The Call for Rapid Change
Dec 12, 2022
Beneath the slack water, it’s all still there. The main channel, braided in places, lined with reef and rock, hemmed in with granite and the dark loam that fueled the old orchards. Only 100 feet of water, less in most places, inundates the river below. Upriver from Wawawai near Granite Point, there is a submerged top rope anchor. Before Lower Granite dam was finished in 1975, climbers worked a route now invisible below the surface of the reservoir.
Lewiston Rapid, Clarkston Rapid, Upper Swallows Nest, Dry Gulch and Fish Hook, Five Mile and Pine Tree—somewhere beneath the water and the silt, those and dozens of other rapids still exist, waiting to re-emerge.
At home, gear is strewn across house and garage; the cooler is locked in the deep freeze of a local grocery store. I am in the frantic pre-launch stage for a Grand Canyon trip, only days ahead. But for some reason, I can’t get my mind off the 140 miles of river hidden beneath the reservoirs of the lower four Snake River dams.
The campaign to remove the lower four and recover the largest and most important piece of habitat left for salmon and steelhead in the Lower 48 is rightly focused on the anadromous fish that once returned to Idaho’s high country in the millions. But for those of us who are river runners, boat builders and lovers of whitewater, the allure of sections of the Snake River not seen for generations has its own special appeal.
And the Snake, like the Colorado, is a storied western river. John Wesley Powell on the Colorado and Lewis and Clark on the Snake. The iconic Grand Canyon of the Colorado, which is eclipsed in depth by Hells Canyon on the Snake. Wild country and white water have a powerful pull, and both the Snake and the Colorado have tugged at our collective imagination across the centuries.
It’s 280 miles from Lee’s Ferry to Pearce Ferry on the Grand Canyon. This is a whitewater trip pretty much unmatched in the Lower 48. Gates of Lodore is only 44 miles, 73 if you add in the unpermitted miles below Flaming Gorge dam. You could keep going and add Desolation Gray Canyon for another 84 miles, but you would need to draw two, separate, hard-to acquire permits. The Main Salmon is 81 miles, Middle Fork of the Salmon is 114. With a Main Salmon permit, you could start at the headwaters and after turning the corner at the Snake River, make nearly 400 miles to the slack water at Lewiston. The Missouri and the Yellowstone are long floats, but once you leave the mountains, they are mostly flatwater rivers.
From Hells Canyon complex to the Clearwater is 108 miles. Removing the lower four Snake River dams would add at least another 140 miles to that total for a trip that is longer than Lee’s Ferry to Diamond Creek on the Colorado. Without the dams, floating the Main Salmon from Challis to Pasco at the confluence with the Columbia would be possible, clocking in somewhere around 550 whitewater miles.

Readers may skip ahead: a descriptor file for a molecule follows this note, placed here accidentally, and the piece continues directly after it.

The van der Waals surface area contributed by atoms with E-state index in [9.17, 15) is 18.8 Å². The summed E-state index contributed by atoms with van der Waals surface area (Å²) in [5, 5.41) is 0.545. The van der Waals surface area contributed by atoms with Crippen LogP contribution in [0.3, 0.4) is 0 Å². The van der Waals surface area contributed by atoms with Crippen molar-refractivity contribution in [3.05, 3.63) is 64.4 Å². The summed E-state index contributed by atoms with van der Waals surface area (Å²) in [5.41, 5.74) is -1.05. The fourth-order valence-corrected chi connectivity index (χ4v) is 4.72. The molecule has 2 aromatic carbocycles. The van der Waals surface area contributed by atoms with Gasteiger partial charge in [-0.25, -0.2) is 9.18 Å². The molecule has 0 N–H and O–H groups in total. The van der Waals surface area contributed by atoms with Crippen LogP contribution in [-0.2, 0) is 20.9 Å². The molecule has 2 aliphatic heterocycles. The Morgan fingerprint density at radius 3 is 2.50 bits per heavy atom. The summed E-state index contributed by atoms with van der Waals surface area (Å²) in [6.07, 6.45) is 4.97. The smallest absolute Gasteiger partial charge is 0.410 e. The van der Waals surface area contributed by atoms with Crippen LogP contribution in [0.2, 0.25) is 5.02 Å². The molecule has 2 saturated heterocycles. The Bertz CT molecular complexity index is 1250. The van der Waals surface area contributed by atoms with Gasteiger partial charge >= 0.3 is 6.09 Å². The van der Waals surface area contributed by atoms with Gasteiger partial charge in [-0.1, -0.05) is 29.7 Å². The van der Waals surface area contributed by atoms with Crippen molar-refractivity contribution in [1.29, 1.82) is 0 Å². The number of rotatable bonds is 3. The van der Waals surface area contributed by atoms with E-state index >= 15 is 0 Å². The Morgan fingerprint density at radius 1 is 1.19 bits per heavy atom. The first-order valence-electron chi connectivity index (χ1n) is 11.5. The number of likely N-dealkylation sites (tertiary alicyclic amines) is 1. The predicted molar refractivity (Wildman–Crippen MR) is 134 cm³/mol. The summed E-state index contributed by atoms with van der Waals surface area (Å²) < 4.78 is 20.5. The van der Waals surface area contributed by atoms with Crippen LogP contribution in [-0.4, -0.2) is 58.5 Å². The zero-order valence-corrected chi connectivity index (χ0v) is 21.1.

More than 140 miles of new river, not seen for generations, unpermitted (at least at first) is a dream for many of us who spend an increasing number of hours applying for float permits that are getting statistically harder to draw.
My home water is the upper Snake River which we Idahoans stubbornly call the South Fork from the Wyoming border until it merges with the Henry’s Fork. The Snake River below Henry’s cuts through the rugged rift of the Snake River volcanic plain. Along the river, barn swallows nest in the basalt remnants of a 10-million-year-old cataclysm. The river ambles by, as if it hadn’t spent eons cutting away billons of tons of volcanic rock shoved skyward by shifting tectonic plates.
A river testifies to redemption through perseverance. A river is a drop, a trickle, a torrent. It is an unstoppable force, unbothered by the passage of time. Water, like rock, operates not in years or decades, but in eons. On the Colorado, the stratified layers laid bare by the river are a geologic clock, cataloging the passage of millennia.
The existence of that clock makes me sure that the lower four Snake River dams will come down. In The World Without Us, Alan Weisman speculated that dams would be short-lived in a world without humans. “In far less time than it took us to run out of codfish and passenger pigeons, every dam on earth will silt up and spill over,” Weisman wrote.
The lower four Snake River dams are coming down, of that I have no doubt. The fiscal reality of aging infrastructure means that the fate of the lower four is already written. Designed in the 1950s, built in the 1960s and 1970s, they are already bumping up against the end of their life. Since they were designed, we have exceeded the speed of sound, put a man on the moon, landed a probe on another planet and seen the origins of the universe from a telescope orbiting the sun. Ice harbor, Lower Monumental, Little Goose and Lower Granite, are no longer the technology of the future. These four dams have become an anchor, holding us in stasis while we wait for a living, breathing river to reveal itself from the depths of the expired reservoirs.
The question is not if the dams are coming down, the question is only when and if it will be in time to save plummeting populations of wild Snake River salmon and steelhead. Idaho’s salmon are up against it, but I feel it too. The Snake River below Lewiston will return, but for the salmon and for all of us who yearn to know this river, time runs short.
This post originally appeared on Trout Unlimited.